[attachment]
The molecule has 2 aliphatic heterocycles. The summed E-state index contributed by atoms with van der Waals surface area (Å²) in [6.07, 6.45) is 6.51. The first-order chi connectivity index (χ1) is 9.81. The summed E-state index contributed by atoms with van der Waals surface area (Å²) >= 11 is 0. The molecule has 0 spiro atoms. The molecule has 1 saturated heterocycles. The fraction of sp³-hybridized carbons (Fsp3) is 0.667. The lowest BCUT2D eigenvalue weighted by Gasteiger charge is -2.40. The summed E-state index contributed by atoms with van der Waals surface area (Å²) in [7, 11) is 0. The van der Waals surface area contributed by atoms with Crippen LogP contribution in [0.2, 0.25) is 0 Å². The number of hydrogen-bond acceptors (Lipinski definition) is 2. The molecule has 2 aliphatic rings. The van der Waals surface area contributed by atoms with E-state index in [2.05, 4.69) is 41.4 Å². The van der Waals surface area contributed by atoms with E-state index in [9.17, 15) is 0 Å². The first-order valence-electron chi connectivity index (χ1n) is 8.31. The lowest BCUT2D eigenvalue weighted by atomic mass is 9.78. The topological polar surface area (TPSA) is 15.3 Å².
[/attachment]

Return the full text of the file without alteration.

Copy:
The molecule has 2 aliphatic heterocycles. The summed E-state index contributed by atoms with van der Waals surface area (Å²) in [6.07, 6.45) is 6.51. The first-order chi connectivity index (χ1) is 9.81. The summed E-state index contributed by atoms with van der Waals surface area (Å²) >= 11 is 0. The molecule has 0 spiro atoms. The molecule has 1 saturated heterocycles. The fraction of sp³-hybridized carbons (Fsp3) is 0.667. The lowest BCUT2D eigenvalue weighted by Gasteiger charge is -2.40. The summed E-state index contributed by atoms with van der Waals surface area (Å²) in [7, 11) is 0. The van der Waals surface area contributed by atoms with Crippen LogP contribution in [0.2, 0.25) is 0 Å². The number of hydrogen-bond acceptors (Lipinski definition) is 2. The molecule has 2 aliphatic rings. The van der Waals surface area contributed by atoms with E-state index in [2.05, 4.69) is 41.4 Å². The van der Waals surface area contributed by atoms with E-state index in [9.17, 15) is 0 Å². The first-order valence-electron chi connectivity index (χ1n) is 8.31. The lowest BCUT2D eigenvalue weighted by atomic mass is 9.78. The topological polar surface area (TPSA) is 15.3 Å².